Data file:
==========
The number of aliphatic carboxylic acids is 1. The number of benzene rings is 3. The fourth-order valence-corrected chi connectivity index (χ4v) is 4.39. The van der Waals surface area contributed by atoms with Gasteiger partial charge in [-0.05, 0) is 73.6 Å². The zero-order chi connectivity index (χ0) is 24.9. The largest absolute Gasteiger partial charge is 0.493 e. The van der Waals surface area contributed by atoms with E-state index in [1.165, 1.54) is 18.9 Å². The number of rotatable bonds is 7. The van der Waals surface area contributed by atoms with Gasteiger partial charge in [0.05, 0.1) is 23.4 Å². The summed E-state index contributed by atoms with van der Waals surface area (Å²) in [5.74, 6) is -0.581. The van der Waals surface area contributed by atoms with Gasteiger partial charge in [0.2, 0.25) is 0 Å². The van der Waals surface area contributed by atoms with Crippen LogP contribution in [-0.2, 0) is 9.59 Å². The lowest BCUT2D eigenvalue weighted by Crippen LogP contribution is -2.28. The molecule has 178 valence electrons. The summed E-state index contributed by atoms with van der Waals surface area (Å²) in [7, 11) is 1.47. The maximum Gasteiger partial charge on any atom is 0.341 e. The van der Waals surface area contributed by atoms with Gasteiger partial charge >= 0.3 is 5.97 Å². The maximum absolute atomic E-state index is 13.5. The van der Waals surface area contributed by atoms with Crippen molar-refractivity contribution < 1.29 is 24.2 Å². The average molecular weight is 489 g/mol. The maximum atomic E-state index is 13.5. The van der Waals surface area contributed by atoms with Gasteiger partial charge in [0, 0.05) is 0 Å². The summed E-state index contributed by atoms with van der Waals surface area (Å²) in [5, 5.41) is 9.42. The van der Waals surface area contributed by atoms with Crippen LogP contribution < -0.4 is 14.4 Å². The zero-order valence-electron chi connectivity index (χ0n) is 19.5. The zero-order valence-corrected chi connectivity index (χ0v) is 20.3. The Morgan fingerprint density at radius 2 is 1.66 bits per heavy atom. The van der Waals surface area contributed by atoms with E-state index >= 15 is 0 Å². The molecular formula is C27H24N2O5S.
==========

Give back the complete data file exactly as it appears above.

The number of aliphatic carboxylic acids is 1. The number of benzene rings is 3. The fourth-order valence-corrected chi connectivity index (χ4v) is 4.39. The van der Waals surface area contributed by atoms with Gasteiger partial charge in [-0.05, 0) is 73.6 Å². The zero-order chi connectivity index (χ0) is 24.9. The largest absolute Gasteiger partial charge is 0.493 e. The van der Waals surface area contributed by atoms with E-state index in [1.165, 1.54) is 18.9 Å². The number of rotatable bonds is 7. The van der Waals surface area contributed by atoms with Gasteiger partial charge in [0.05, 0.1) is 23.4 Å². The summed E-state index contributed by atoms with van der Waals surface area (Å²) in [5.74, 6) is -0.581. The van der Waals surface area contributed by atoms with Gasteiger partial charge in [0.2, 0.25) is 0 Å². The van der Waals surface area contributed by atoms with Crippen LogP contribution in [-0.2, 0) is 9.59 Å². The lowest BCUT2D eigenvalue weighted by Crippen LogP contribution is -2.28. The molecule has 178 valence electrons. The summed E-state index contributed by atoms with van der Waals surface area (Å²) in [7, 11) is 1.47. The maximum Gasteiger partial charge on any atom is 0.341 e. The van der Waals surface area contributed by atoms with Gasteiger partial charge >= 0.3 is 5.97 Å². The maximum absolute atomic E-state index is 13.5. The van der Waals surface area contributed by atoms with Crippen molar-refractivity contribution < 1.29 is 24.2 Å². The average molecular weight is 489 g/mol. The maximum atomic E-state index is 13.5. The van der Waals surface area contributed by atoms with Gasteiger partial charge in [0, 0.05) is 0 Å². The summed E-state index contributed by atoms with van der Waals surface area (Å²) in [5, 5.41) is 9.42. The van der Waals surface area contributed by atoms with Crippen LogP contribution < -0.4 is 14.4 Å². The zero-order valence-electron chi connectivity index (χ0n) is 19.5. The zero-order valence-corrected chi connectivity index (χ0v) is 20.3. The Morgan fingerprint density at radius 2 is 1.66 bits per heavy atom. The van der Waals surface area contributed by atoms with E-state index >= 15 is 0 Å². The molecular formula is C27H24N2O5S.